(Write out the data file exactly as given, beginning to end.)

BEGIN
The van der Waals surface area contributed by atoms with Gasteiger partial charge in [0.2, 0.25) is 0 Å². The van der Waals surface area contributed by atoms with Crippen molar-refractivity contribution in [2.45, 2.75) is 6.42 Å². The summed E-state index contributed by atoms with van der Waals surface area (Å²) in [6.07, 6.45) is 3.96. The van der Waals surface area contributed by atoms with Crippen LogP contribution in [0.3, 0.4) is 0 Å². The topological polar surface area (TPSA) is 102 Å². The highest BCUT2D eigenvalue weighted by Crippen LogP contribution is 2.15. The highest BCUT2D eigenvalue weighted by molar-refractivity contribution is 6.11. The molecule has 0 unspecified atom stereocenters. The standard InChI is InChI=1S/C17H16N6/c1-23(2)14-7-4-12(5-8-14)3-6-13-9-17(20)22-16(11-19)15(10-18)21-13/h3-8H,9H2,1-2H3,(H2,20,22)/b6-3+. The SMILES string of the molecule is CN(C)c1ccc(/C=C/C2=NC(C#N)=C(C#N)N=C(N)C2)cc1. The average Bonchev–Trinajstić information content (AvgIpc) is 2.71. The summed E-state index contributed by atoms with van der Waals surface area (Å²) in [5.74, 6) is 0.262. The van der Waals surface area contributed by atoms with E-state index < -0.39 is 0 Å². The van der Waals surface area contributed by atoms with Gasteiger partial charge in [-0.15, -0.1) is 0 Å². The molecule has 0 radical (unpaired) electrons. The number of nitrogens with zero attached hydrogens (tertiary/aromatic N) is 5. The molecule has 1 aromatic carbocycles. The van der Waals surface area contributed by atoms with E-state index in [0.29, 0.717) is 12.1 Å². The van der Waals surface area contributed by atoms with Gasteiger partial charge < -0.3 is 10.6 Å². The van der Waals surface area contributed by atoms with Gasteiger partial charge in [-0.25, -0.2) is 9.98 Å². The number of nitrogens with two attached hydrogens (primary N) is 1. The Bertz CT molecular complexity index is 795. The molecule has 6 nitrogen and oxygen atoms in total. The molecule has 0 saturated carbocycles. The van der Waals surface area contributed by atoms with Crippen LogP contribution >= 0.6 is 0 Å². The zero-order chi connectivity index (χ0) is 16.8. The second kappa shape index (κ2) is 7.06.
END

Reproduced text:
The van der Waals surface area contributed by atoms with Gasteiger partial charge in [0.2, 0.25) is 0 Å². The van der Waals surface area contributed by atoms with Crippen molar-refractivity contribution in [2.45, 2.75) is 6.42 Å². The summed E-state index contributed by atoms with van der Waals surface area (Å²) in [6.07, 6.45) is 3.96. The van der Waals surface area contributed by atoms with Crippen LogP contribution in [0.3, 0.4) is 0 Å². The topological polar surface area (TPSA) is 102 Å². The highest BCUT2D eigenvalue weighted by Crippen LogP contribution is 2.15. The highest BCUT2D eigenvalue weighted by molar-refractivity contribution is 6.11. The molecule has 0 unspecified atom stereocenters. The standard InChI is InChI=1S/C17H16N6/c1-23(2)14-7-4-12(5-8-14)3-6-13-9-17(20)22-16(11-19)15(10-18)21-13/h3-8H,9H2,1-2H3,(H2,20,22)/b6-3+. The SMILES string of the molecule is CN(C)c1ccc(/C=C/C2=NC(C#N)=C(C#N)N=C(N)C2)cc1. The average Bonchev–Trinajstić information content (AvgIpc) is 2.71. The summed E-state index contributed by atoms with van der Waals surface area (Å²) in [5.74, 6) is 0.262. The van der Waals surface area contributed by atoms with E-state index < -0.39 is 0 Å². The van der Waals surface area contributed by atoms with Gasteiger partial charge in [-0.15, -0.1) is 0 Å². The molecule has 0 radical (unpaired) electrons. The number of nitrogens with zero attached hydrogens (tertiary/aromatic N) is 5. The molecule has 1 aromatic carbocycles. The van der Waals surface area contributed by atoms with E-state index in [0.29, 0.717) is 12.1 Å². The van der Waals surface area contributed by atoms with Gasteiger partial charge < -0.3 is 10.6 Å². The van der Waals surface area contributed by atoms with Gasteiger partial charge in [-0.25, -0.2) is 9.98 Å². The number of nitrogens with two attached hydrogens (primary N) is 1. The Bertz CT molecular complexity index is 795. The molecule has 6 nitrogen and oxygen atoms in total. The molecule has 0 saturated carbocycles. The van der Waals surface area contributed by atoms with Crippen LogP contribution >= 0.6 is 0 Å². The zero-order chi connectivity index (χ0) is 16.8. The second kappa shape index (κ2) is 7.06.